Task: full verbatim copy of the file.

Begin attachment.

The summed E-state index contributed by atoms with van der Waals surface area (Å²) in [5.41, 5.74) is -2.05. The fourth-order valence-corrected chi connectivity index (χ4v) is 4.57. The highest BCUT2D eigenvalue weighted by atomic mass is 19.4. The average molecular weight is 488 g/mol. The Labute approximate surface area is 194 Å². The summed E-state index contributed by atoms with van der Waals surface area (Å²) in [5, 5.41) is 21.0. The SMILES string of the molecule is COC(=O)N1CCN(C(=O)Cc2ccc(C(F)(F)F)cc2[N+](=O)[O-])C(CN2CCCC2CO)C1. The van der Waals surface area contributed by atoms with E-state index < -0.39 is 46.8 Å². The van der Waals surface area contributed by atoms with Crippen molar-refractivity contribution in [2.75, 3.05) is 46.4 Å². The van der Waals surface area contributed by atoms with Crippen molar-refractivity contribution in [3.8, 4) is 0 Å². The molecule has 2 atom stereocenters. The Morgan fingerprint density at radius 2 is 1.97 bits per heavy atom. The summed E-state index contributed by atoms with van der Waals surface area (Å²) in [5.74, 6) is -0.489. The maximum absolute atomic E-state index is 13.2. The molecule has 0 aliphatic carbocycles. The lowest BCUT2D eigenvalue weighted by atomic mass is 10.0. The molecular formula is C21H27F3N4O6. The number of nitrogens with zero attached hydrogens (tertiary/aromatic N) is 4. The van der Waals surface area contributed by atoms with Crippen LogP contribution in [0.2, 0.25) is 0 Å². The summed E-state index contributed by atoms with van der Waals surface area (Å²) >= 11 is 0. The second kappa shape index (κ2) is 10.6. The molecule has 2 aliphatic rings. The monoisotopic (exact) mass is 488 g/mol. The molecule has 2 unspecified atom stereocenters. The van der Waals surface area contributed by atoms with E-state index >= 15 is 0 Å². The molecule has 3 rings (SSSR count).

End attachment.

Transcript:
The summed E-state index contributed by atoms with van der Waals surface area (Å²) in [5.41, 5.74) is -2.05. The fourth-order valence-corrected chi connectivity index (χ4v) is 4.57. The highest BCUT2D eigenvalue weighted by atomic mass is 19.4. The average molecular weight is 488 g/mol. The Labute approximate surface area is 194 Å². The summed E-state index contributed by atoms with van der Waals surface area (Å²) in [5, 5.41) is 21.0. The SMILES string of the molecule is COC(=O)N1CCN(C(=O)Cc2ccc(C(F)(F)F)cc2[N+](=O)[O-])C(CN2CCCC2CO)C1. The van der Waals surface area contributed by atoms with E-state index < -0.39 is 46.8 Å². The van der Waals surface area contributed by atoms with Crippen molar-refractivity contribution in [2.75, 3.05) is 46.4 Å². The van der Waals surface area contributed by atoms with Crippen molar-refractivity contribution in [3.8, 4) is 0 Å². The molecule has 2 atom stereocenters. The Morgan fingerprint density at radius 2 is 1.97 bits per heavy atom. The summed E-state index contributed by atoms with van der Waals surface area (Å²) in [5.74, 6) is -0.489. The maximum absolute atomic E-state index is 13.2. The molecule has 0 aliphatic carbocycles. The lowest BCUT2D eigenvalue weighted by atomic mass is 10.0. The molecular formula is C21H27F3N4O6. The number of nitrogens with zero attached hydrogens (tertiary/aromatic N) is 4. The van der Waals surface area contributed by atoms with Crippen LogP contribution in [0.2, 0.25) is 0 Å². The summed E-state index contributed by atoms with van der Waals surface area (Å²) >= 11 is 0. The second kappa shape index (κ2) is 10.6. The molecule has 2 aliphatic rings. The monoisotopic (exact) mass is 488 g/mol. The molecule has 2 unspecified atom stereocenters. The van der Waals surface area contributed by atoms with E-state index >= 15 is 0 Å². The molecule has 3 rings (SSSR count).